43 : Analysis of case ( 2 ) This example illustrates all the characteristics of visceral pain. The most common type of colic in women in this age group is biliary . This diagnosis can be made with some confidence . Confirmation by ultrasonography is required . The epigastric localization is associated with foregut origin
44 : Clinical exercise A 62 – year- old man is awakened at 2AM by severe abdominal pain that he describes as generalized over the entire abdomen . He complains also of pain in his left shoulder . He does not move , & his breathing shallow . He feels more comfortable sitting than lying . He is sweating , tachycardiac , & in acute distress . The abdomen is rigid . Tenderness , rebound tenderness , & guarding are evident in all four quadrants . Percussion over the liver demonstrates absence of liver dullness.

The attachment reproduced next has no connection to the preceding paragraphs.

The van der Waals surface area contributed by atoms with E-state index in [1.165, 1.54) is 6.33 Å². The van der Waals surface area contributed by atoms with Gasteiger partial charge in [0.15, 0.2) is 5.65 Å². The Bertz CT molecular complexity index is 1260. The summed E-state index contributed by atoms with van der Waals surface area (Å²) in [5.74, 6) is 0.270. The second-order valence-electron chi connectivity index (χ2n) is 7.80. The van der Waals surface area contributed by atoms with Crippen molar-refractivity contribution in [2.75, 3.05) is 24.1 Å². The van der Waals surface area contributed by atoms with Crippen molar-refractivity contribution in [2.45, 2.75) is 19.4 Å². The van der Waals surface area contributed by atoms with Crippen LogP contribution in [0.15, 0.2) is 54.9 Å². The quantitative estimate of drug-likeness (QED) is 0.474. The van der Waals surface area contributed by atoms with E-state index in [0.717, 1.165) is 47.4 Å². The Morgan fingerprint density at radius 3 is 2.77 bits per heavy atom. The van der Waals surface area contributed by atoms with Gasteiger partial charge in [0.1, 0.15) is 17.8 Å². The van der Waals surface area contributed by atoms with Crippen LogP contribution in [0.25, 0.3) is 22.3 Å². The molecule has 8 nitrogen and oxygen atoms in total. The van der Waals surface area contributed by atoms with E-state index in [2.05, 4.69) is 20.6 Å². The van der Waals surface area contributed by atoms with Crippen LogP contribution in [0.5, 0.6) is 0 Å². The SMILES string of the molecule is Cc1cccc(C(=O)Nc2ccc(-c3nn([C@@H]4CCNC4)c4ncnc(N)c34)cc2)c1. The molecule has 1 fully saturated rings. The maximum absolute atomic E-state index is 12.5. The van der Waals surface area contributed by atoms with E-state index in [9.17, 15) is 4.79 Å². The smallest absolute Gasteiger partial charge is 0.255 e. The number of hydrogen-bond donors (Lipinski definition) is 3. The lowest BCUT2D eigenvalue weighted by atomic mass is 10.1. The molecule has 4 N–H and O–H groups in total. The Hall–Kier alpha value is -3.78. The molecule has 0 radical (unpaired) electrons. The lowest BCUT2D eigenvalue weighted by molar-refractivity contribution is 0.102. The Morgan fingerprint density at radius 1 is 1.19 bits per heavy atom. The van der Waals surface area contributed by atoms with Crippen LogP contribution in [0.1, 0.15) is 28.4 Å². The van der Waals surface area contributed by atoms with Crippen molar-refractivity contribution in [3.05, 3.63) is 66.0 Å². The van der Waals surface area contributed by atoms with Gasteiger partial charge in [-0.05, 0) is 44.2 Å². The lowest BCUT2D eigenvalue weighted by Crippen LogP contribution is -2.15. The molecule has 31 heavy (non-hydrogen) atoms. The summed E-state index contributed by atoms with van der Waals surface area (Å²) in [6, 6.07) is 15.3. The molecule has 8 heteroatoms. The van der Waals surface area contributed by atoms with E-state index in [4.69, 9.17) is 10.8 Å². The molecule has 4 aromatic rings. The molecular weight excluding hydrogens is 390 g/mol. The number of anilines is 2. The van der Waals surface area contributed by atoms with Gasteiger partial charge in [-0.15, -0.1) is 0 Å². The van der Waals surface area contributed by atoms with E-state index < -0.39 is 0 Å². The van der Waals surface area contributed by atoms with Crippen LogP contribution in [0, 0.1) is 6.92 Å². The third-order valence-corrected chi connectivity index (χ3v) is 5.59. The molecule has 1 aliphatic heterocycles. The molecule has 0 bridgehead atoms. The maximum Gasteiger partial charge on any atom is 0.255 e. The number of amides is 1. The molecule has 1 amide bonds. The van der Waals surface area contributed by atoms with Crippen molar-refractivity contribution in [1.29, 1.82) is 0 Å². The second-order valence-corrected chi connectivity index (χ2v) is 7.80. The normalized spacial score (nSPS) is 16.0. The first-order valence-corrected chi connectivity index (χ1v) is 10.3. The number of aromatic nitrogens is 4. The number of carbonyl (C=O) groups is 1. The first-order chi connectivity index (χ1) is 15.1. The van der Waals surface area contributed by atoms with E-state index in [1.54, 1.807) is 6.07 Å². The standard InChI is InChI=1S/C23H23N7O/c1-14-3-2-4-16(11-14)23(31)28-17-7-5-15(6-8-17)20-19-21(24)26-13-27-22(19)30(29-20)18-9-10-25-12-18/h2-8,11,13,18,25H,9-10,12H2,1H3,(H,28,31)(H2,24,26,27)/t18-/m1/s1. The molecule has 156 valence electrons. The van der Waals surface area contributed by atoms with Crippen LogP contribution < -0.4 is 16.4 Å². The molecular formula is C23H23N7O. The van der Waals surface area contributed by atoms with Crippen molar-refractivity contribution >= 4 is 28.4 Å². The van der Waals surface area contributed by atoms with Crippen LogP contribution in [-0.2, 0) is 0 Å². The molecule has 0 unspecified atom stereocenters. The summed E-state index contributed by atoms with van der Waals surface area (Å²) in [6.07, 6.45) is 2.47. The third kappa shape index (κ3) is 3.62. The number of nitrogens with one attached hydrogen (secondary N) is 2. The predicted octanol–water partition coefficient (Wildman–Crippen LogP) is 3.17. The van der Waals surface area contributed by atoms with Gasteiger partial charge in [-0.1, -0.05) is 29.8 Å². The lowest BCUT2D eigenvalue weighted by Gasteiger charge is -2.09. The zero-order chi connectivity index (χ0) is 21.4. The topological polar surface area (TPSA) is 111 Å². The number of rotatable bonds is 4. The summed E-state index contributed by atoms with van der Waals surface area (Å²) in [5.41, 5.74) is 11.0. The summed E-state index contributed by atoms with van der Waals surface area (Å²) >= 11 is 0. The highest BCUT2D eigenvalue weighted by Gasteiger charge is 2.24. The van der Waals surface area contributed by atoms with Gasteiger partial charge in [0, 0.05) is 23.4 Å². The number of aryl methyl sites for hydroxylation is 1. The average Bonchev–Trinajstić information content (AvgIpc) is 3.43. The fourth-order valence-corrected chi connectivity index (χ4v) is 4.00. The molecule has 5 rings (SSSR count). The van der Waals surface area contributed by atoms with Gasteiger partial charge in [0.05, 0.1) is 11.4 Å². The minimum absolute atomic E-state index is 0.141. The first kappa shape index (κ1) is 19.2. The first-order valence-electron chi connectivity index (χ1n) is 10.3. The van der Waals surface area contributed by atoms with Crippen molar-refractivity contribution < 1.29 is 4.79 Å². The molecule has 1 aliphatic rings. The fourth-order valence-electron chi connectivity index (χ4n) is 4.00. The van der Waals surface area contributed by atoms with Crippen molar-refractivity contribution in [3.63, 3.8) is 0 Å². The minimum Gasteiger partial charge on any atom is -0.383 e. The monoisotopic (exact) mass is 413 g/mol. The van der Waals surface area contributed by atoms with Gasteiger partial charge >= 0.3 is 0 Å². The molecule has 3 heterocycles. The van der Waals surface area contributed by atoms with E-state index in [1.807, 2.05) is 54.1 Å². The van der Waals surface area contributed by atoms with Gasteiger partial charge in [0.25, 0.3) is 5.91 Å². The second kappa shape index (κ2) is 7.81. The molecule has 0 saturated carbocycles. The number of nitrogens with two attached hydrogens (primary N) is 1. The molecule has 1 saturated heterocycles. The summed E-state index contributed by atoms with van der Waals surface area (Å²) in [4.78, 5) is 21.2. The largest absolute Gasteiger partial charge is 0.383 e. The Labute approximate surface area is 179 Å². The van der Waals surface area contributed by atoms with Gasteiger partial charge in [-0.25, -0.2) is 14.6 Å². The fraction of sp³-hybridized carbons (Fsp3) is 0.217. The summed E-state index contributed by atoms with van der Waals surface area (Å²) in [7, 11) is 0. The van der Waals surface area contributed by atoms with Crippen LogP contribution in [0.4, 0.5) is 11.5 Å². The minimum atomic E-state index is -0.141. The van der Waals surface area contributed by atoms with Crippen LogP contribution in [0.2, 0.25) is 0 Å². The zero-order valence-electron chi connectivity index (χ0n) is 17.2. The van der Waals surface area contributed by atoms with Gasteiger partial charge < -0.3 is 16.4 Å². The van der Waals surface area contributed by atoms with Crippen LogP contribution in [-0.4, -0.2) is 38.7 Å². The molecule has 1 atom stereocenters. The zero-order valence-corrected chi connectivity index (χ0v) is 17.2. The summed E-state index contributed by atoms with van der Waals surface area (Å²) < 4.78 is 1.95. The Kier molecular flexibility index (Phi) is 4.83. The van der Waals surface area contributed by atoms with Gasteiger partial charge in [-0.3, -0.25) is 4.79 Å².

45 : ANALYSIS OF CASE ( 3) This Pat. has generalized peritonitis This example illustrates all the characteristics of Somatic pain. Pain in the left shoulder suggests irritation of the diaphragm . Resonance over the liver is characteristic of air in the peritoneal cavity .This features keeping with bowel perforation .The most common site is the duodenum secondary to an ulcer .
46 : Clinical exercise A 76- year-old woman who lives alone in an apartment is discovered to be ill by the daughter . She is taken to the hospital, where examination reveals tenderness in the right upper abdomen . Breathing is shallow and rapid . Consolidation is suspected in the right lower lob & confirmed radiographically . Her temperature & wbc . are elevated . Does this pat. Have right –sided bronchopneumonia with pain referred to the upper abdomen , or acute cholecystitis with secondary changes in her chest ????????